Does my divorce qualify for a summary dissolution?

You and your spouse married only two years ago. Though you tried to work out your relationship issues, you decide that you will not remain a couple, and you want to divorce in California.

A process exists in California called summary dissolution. A summary dissolution, or summary divorce, quickly separates two individuals if their relationship meets certain requirements. Not having to attend court hearings, provide evidence and engage in lengthy divorce proceedings entices some couples to determine whether they qualify, and if they prove eligible, they can jointly apply to separate.

Summary dissolution eligibility

According to California law, spouses that can apply for summary dissolution must maintain certain requirements. As divorces usually involve separating large pieces of property or determining custodial rights, summary dissolutions do not apply to couples with significant assets or children. The following list encompasses requirements for summary dissolution proceedings.

You and your spouse must:

  • Have no children
  • Have been married or engaged in a domestic partnership for less than 5 years
  • Not own much property
  • Not owe much debt
  • Not require spousal support after separation
  • Agree on all terms of separation including:
    • How property will be split
    • How debts will be divided
    • How you will proceed with your home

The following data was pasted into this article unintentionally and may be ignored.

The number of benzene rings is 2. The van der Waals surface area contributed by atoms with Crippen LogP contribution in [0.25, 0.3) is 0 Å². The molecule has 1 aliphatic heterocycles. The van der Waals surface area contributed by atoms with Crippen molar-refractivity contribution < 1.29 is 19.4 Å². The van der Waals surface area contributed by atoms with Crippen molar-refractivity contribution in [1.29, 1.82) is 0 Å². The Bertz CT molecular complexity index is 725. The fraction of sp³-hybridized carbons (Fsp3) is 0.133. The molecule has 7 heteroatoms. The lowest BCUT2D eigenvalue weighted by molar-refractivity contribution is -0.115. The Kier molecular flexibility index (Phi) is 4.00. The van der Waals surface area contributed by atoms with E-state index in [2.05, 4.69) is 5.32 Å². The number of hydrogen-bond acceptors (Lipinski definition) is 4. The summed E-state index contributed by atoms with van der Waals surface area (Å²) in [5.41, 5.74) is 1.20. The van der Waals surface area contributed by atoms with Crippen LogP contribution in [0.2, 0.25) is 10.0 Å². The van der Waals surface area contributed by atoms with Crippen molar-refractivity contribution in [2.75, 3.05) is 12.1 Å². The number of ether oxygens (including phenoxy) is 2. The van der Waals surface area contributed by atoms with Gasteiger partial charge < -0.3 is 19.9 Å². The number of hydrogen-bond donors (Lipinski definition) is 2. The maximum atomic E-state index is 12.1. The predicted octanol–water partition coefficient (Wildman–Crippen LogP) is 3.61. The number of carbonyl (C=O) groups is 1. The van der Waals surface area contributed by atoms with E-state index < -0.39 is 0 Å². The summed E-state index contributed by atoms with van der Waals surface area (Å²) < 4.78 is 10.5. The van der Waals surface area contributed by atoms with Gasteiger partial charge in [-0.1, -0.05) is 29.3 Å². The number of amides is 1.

The division of property occurs under community property laws in California. Community property, or property acquired together during your legal relationship, will face division. Separate property, or property you and your spouse owned separately before your marriage, will be awarded to the respective spouse.

Determining your property’s worth

The summary dissolution petition will have you determine the fair market value of your property together, and the court will review and verify this when assigning community property rights after a split. For example, if you and your spouse claim your car does not exceed the value of $10,000, and you want to keep the car, a court will determine that your spouse requires $10,000 in other assets because your car was purchased by both spouses and used during the marriage.

Summary dissolution requires collaboration and cooperation. If you are eligible for summary dissolution and can agree to all elements of property division, you have the opportunity to legally separate in as little as 6 months after filing.

Know that experienced family law attorneys have the expertise and years of experience to give you sound advice during summary dissolution or divorce proceedings. Utilize their aid when determining property rights and assets, and you may have the best opportunity to dissolve your marriage as fairly as possible.

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